Friday, 12 February 2016

BAIL302: Creative and Professional Development: Reflective Stage: Portfolio Consultations

Creating a Portfolio and Receiving Feedback

In preparation for our exhibition of work during our summer show, after graduation and potentially at New Designers this summer, we were tasked with pulling together a portfolio of work.

Back in November we created our first drafts. Mine predominantly featured my best pieces of work from second year and any recent pieces I had produced for stage one of BAIL301. This was a fairly tricky task as there wasn't much consistency in the work that I had produced so far and I only had a few pieces that I felt were worthy of putting into a portfolio. 

This first portfolio surgery took place with Tristan Manco who provided some great feedback:

  • The portfolio needs to have an area of focus.
  • If you have a preferred material to use/intend on using a particular material more often, it needs to be well represented in the portfolio - this was a comment about my intentions to continue with collage as an image making process, with there only being one image in the portfolio that uses collage.
  • The black and white images found in the middle of the portfolio are the weakest and don't hold up as much as other work in the portfolio.
  • Stand-alone images would benefit from being placed into an application context e.g. the dinosaurs on a moc up of a museum exhibit. 
  • Images would benefit from having a title and some information to provide context. 
  • Photographs are of a poor quality (they were last minute placeholders) and need to be replaced.
  • The activity pack does not need so many pages dedicated to it - try to stick to one page or a spread for each piece of work. 

Taking these points into consideration I edited my portfolio so that it had a children's illustration focus, adding in new pieces from stage 2 of BAIL301 and editing an older piece of work to fit in with the collage rendering. I also took some decent product photos during daytime on a digicam rather than at night on my phone. 

The second portfolio consultation was with the mighty Fig Taylor, who's been in the business for 30 odd years. I was a bit worried at first, expecting that Fig was going to rip my artwork to pieces because of an urban legend that she made some third year cry last year. It was actually a really informal, pleasant experience. Fig took a nosey at my portfolio and said 'Yep. This is illustration for children.' and then proceeded to tell some humorous anecdotes.  

Fig picked out some key points that were encouraging because they were in line with some proposed plans I had for the future.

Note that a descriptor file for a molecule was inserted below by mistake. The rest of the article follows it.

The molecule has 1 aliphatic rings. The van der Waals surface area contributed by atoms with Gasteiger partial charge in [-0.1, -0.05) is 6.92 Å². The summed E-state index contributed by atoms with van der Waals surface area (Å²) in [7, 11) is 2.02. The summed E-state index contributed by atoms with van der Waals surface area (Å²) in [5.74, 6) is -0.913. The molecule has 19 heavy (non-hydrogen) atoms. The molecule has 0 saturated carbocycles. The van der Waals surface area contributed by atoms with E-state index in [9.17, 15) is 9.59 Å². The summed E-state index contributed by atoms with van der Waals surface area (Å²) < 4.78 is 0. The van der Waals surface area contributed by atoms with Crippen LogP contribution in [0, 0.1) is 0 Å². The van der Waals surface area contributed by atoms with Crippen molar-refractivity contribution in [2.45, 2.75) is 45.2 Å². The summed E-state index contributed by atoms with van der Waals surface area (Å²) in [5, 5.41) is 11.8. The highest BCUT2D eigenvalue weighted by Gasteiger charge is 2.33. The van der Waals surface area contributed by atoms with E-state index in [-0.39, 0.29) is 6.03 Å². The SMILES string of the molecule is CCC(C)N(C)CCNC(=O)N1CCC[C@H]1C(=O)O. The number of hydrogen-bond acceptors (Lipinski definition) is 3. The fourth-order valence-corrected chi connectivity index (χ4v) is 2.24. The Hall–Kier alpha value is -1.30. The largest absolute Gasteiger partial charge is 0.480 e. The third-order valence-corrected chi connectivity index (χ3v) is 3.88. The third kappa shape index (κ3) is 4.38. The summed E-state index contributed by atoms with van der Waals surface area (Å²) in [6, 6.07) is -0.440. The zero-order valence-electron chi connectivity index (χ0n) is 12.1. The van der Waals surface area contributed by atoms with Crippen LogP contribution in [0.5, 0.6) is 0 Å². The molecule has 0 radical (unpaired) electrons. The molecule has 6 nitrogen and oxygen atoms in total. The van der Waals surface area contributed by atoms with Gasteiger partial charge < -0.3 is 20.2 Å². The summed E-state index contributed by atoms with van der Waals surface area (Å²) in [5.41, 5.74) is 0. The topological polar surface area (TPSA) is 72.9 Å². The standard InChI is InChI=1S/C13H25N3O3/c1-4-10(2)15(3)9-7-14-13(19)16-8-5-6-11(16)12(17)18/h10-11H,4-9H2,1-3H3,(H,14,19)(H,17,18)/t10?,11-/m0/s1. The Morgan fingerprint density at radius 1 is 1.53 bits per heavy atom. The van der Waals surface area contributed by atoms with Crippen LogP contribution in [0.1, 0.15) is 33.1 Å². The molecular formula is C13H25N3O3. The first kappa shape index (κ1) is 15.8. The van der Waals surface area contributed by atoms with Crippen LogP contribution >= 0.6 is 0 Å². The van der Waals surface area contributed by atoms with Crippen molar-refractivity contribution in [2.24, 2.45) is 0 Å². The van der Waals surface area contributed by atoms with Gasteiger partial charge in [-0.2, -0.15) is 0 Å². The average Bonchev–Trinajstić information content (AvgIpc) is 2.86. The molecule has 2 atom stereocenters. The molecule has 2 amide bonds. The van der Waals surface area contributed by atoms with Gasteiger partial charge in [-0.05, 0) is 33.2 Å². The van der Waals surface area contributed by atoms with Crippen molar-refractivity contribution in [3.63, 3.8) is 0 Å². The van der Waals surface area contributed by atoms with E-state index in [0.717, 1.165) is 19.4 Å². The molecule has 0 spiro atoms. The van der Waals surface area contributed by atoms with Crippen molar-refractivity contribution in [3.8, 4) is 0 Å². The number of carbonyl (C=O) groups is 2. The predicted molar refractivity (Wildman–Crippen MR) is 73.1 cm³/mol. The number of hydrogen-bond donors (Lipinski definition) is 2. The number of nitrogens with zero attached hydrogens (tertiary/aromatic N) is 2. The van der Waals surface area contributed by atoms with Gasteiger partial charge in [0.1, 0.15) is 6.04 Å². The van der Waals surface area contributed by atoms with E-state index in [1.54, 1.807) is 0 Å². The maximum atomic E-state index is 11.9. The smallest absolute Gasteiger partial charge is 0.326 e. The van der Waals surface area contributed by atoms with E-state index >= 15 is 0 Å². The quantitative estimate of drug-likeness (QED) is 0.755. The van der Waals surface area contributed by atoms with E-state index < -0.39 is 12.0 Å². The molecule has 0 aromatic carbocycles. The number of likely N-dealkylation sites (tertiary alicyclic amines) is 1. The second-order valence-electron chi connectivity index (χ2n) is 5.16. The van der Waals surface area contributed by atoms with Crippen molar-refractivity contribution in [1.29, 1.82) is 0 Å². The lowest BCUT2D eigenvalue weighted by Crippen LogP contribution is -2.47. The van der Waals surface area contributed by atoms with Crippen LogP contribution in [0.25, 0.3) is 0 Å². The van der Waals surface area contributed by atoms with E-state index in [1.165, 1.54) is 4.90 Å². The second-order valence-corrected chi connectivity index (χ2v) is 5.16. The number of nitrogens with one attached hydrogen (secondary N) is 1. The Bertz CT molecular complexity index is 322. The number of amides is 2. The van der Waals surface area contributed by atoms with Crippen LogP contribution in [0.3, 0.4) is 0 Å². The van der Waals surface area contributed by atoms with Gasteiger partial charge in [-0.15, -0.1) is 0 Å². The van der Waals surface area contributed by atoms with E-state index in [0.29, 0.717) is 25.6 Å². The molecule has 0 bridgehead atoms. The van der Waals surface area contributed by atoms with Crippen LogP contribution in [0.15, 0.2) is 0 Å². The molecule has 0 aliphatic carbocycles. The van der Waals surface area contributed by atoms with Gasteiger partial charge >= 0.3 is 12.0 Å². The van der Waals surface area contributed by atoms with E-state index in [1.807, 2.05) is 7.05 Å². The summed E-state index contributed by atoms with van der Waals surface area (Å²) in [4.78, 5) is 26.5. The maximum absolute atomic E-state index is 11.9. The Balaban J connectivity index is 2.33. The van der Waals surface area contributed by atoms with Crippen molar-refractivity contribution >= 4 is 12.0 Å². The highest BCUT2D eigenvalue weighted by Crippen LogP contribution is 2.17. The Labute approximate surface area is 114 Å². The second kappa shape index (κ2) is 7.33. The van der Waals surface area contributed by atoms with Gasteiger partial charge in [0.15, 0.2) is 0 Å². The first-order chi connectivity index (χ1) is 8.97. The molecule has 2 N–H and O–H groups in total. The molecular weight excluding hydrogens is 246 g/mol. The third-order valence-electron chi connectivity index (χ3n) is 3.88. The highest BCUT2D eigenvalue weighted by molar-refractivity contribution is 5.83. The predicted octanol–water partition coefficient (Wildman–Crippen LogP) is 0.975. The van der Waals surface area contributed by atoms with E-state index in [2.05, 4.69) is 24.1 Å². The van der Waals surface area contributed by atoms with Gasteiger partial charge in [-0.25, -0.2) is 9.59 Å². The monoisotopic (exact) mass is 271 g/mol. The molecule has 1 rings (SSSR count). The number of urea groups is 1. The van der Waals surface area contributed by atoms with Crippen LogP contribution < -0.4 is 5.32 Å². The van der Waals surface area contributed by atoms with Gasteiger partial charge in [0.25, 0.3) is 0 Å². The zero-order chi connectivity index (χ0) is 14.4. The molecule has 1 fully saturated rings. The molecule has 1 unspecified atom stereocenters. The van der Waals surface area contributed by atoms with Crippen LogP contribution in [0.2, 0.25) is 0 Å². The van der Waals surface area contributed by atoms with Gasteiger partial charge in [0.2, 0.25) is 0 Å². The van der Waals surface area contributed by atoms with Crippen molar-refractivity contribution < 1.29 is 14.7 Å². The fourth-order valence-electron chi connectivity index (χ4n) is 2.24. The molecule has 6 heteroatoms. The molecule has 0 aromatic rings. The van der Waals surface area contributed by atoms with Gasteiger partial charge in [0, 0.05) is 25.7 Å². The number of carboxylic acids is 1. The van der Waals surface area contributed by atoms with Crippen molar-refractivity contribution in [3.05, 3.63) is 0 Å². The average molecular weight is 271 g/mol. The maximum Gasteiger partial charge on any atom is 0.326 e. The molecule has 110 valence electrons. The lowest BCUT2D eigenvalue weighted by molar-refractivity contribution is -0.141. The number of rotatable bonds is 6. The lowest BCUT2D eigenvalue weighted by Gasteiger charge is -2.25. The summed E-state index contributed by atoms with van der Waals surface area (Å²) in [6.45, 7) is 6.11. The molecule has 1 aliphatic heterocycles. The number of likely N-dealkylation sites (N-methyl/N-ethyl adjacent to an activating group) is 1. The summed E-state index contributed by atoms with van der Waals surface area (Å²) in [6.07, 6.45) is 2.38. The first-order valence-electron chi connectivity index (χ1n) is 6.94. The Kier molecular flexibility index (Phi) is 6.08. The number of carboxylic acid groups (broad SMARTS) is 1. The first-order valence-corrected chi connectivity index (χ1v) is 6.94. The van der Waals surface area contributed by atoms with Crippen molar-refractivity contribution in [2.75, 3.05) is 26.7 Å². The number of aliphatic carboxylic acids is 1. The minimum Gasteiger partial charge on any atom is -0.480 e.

• Look at applying children's illustration to products and to editorials - places like anorak, okido and the loop. - a bit of variety in the application of illustration for children.
  • Look at working in editorials with your cartoons/caricatures as there is some good humour behind them - along the lines of Steven Applebee and Gary Larson. (This was a really nice and surprising point that she picked up.)
  • Be careful with the use of simplistic features - they can make expression and age ambiguous. 
  • Pay attention to character design - make sure they look like individual children rather than the same stunted adult in different wigs. 

Fig also broke down the typical age-range to illustration ratio of picture books and chapter books as well as commenting on the nature of mass market and non-mass market picture book covers. 
And she made a comment that my children illustrations had a naivety that she thought children could identify with, an essence of finger painting. I guess she meant it's not too cutesy or patronising but it isn't at the extreme end of being adult or grotesque maybe? I'm not really sure, but it seemed like a compliment. I'll take it over 'that looks shit' any day.

She had a couple of hearty laughs at my portraits which bookend the portfolio too, which was rewarding.

I think what I will do is make a couple of different portfolios - depending on the amount/type of work I manage to produce before the end of the year. At least a children's illustration portfolio - probably a mixture of picture book, editorial and products for children or even separate portfolios for these areas? And then potentially a separate editorial portfolio which focuses on humour or articles for adults.  

No comments:

Post a Comment